by Powerbitches founder and CEO, Rachel Hills
A few months ago, Powerbitches member Jennifer Peirce said something so simple yet so profound that I’ve been thinking about it ever since. That in order for a business or organization to qualify as “feminist,” it needs use a feminist lens to define and tackle the issues it sets out to solve.
I’ve been thinking about it in particular lately because ties in so well with our events this month: our partnership with LYLAS Labs next Saturday October 12, which is all about creating feminist solutions to problems of gender inequality, and our diversity, equity, and inclusion masterclass this Thursday October 3.
Written down on the page, Jen’s remark seems obvious - of course a business that calls itself feminist should use feminism as a lens through which to understand the problems it sets out to solve. But it’s a criteria that rarely comes up in conversations about feminism and work, which tend to be more focused on women’s representation as founders, our access to funding, and the imagery and messages we use in our marketing.
It got me thinking about what I call the Five Degrees of Feminist Business, and how they connect to and build on each other.
Think of it like a video game you can “level up,” or like Dante’s nine circles of heaven and hell.
The First Degree of Feminist Business: Is this business owned by a woman, trans, or nonbinary person?
This is the level most conversations about women and business start and end at. Is this business owned by a woman? Hurray, it’s feminist! Let’s invest in it, buy its products, and celebrate it as a symbol of empowerment. Getting more $$$ to woman-owned businesses matters whether they are overtly feminist or not, because women receive less than 3% of investment dollars (and women of color a paltry 10% of that). But it’s a low, low bar to set if we’re talking about using entrepreneurship to pursue feminist ends.
The Second Degree of Feminist Business: Does this business talk about feminism in its marketing and external comms?
Ie, most of the feminist companies we hear about in social and legacy media. It’s nice to have people championing the cause. But feminist marketing can often seem like just that: a way to make an otherwise unremarkable product edgy and interesting. Talking about feminism is great, and one way to bring a feminist lens to any business, no matter what you’re selling. But it’s not the same thing as creating a feminist product.
The Third Degree of Feminist Business: Does this business or organization seek to challenge gender roles and expectations in some way?
This is the baseline that Powerbitches used when we put together our Feminist Entrepreneurs Roundtable in May. We’re excited by products and ideas that make life better for women and gender nonconforming people, rather than just sell to them. We’re excited by businesses and organizations that serve women that otherwise underserved, whether because of their race, sexuality, gender expression, disability status, or something else. And we love ideas that have the power to shift the way people think, feel, and act.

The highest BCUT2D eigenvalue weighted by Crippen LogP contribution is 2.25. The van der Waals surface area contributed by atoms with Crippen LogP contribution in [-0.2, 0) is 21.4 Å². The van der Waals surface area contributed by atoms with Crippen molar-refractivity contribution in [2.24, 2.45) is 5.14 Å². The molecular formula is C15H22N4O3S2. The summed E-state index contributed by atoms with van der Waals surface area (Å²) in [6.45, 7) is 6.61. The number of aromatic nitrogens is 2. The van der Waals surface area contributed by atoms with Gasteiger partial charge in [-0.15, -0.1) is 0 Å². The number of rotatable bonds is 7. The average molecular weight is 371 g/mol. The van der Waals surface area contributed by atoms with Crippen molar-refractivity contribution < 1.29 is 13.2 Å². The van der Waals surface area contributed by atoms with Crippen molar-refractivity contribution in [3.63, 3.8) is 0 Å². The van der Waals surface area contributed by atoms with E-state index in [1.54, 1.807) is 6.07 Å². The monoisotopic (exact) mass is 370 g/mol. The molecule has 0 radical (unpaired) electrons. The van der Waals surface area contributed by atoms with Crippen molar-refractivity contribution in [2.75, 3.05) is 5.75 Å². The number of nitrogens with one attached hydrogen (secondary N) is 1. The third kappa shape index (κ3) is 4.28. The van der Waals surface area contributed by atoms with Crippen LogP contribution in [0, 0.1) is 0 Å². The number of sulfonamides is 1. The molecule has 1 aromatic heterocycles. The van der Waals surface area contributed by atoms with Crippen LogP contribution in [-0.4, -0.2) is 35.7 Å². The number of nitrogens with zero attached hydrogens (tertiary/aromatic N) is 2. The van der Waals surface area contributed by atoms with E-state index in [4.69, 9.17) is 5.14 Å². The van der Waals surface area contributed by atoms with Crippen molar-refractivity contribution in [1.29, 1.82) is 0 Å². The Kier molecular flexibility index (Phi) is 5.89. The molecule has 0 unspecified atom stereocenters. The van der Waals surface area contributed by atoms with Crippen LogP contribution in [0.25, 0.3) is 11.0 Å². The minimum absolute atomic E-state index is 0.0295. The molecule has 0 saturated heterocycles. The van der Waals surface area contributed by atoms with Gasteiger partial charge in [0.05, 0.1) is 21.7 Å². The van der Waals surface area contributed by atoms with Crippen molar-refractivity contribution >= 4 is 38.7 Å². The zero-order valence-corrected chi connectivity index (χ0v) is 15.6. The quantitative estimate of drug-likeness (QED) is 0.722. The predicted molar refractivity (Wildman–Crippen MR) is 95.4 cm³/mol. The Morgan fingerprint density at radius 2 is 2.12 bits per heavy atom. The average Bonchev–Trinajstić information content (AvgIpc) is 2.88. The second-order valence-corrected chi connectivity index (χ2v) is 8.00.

The Fourth Degree of Feminist Business: Does the business use a feminist lens to understand the problem it’s trying to solve?
In order to solve feminist problems, we first need to understand the root causes. That’s to say, we need to draw upon existing feminist research to understand the problem we’re trying to solve - as well as doing research of our own where there are gaps. So, to borrow from the topics we’ll be tackling at LYLAS Labs next week, if you want to solve the gender pay gap, first you need to understand the factors that contribute to women being systematically paid less than men. If you’re tackling the care burden, you need to understand the lived experiences of people with significant care responsibilities. And you need to look beyond your own experiences to consider how these challenges play out for people who don’t look like you.
The Fifth Degree of Feminist Business: Does the business or organization operate in a manner that reflects feminist values?
Does it pay its staff and suppliers fairly? Is its leadership team equitable across gender, race, and sexuality? How does it handle internal issues of workplace harassment bullying? Are its employees given room to have a life outside the company? There have been a number of high profile businesses that tick the boxes on the first four degrees, but have which fostered toxic and exploitative work environments. Building a feminist business isn’t just about what you’re creating, but how you go about creating it.
I hope these questions have given you some food for thought. And I hope you’ll join us at LYLAS’s Women @ Work Lab on October 12 and Powerbitches’ diversity and inclusion masterclass this Thursday October 3.